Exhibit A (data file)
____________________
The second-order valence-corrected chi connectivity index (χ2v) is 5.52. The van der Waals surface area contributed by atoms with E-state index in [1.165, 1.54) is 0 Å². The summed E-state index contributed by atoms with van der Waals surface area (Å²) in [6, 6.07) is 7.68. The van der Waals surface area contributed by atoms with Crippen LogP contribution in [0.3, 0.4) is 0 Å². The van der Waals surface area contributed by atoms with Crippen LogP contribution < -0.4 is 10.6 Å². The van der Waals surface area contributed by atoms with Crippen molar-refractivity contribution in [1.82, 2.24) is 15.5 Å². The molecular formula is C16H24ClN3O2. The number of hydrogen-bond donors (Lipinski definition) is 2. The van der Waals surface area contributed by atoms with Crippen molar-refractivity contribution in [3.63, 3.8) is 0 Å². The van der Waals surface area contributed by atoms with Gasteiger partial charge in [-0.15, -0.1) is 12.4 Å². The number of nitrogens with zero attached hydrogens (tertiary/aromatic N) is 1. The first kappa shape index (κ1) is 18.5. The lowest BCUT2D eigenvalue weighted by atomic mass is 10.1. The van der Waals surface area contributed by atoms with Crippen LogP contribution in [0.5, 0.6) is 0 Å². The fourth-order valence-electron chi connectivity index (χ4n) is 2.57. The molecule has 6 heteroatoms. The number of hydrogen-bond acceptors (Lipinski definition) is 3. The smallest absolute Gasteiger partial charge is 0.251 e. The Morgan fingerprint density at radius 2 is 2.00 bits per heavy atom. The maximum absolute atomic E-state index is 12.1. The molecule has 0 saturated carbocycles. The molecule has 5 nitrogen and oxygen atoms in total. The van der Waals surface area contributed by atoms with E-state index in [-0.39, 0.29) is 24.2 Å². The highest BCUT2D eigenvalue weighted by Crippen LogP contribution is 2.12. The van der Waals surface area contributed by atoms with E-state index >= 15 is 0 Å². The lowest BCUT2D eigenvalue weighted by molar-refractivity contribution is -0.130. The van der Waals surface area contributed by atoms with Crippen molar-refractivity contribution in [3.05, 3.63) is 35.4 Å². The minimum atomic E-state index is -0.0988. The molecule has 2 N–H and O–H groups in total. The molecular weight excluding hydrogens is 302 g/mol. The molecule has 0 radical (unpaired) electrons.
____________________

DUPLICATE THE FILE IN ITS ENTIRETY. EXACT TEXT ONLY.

The second-order valence-corrected chi connectivity index (χ2v) is 5.52. The van der Waals surface area contributed by atoms with E-state index in [1.165, 1.54) is 0 Å². The summed E-state index contributed by atoms with van der Waals surface area (Å²) in [6, 6.07) is 7.68. The van der Waals surface area contributed by atoms with Crippen LogP contribution in [0.3, 0.4) is 0 Å². The van der Waals surface area contributed by atoms with Crippen LogP contribution < -0.4 is 10.6 Å². The van der Waals surface area contributed by atoms with Crippen molar-refractivity contribution in [1.82, 2.24) is 15.5 Å². The molecular formula is C16H24ClN3O2. The number of hydrogen-bond donors (Lipinski definition) is 2. The van der Waals surface area contributed by atoms with Crippen molar-refractivity contribution in [3.63, 3.8) is 0 Å². The van der Waals surface area contributed by atoms with Gasteiger partial charge in [-0.15, -0.1) is 12.4 Å². The number of nitrogens with zero attached hydrogens (tertiary/aromatic N) is 1. The first kappa shape index (κ1) is 18.5. The lowest BCUT2D eigenvalue weighted by atomic mass is 10.1. The van der Waals surface area contributed by atoms with Crippen LogP contribution in [0.5, 0.6) is 0 Å². The fourth-order valence-electron chi connectivity index (χ4n) is 2.57. The molecule has 6 heteroatoms. The number of hydrogen-bond acceptors (Lipinski definition) is 3. The smallest absolute Gasteiger partial charge is 0.251 e. The Morgan fingerprint density at radius 2 is 2.00 bits per heavy atom. The maximum absolute atomic E-state index is 12.1. The molecule has 0 saturated carbocycles. The molecule has 5 nitrogen and oxygen atoms in total. The van der Waals surface area contributed by atoms with E-state index in [-0.39, 0.29) is 24.2 Å². The highest BCUT2D eigenvalue weighted by Crippen LogP contribution is 2.12. The van der Waals surface area contributed by atoms with E-state index >= 15 is 0 Å². The lowest BCUT2D eigenvalue weighted by molar-refractivity contribution is -0.130. The van der Waals surface area contributed by atoms with Crippen molar-refractivity contribution in [3.05, 3.63) is 35.4 Å². The minimum atomic E-state index is -0.0988. The molecule has 2 N–H and O–H groups in total. The molecular weight excluding hydrogens is 302 g/mol. The molecule has 0 radical (unpaired) electrons.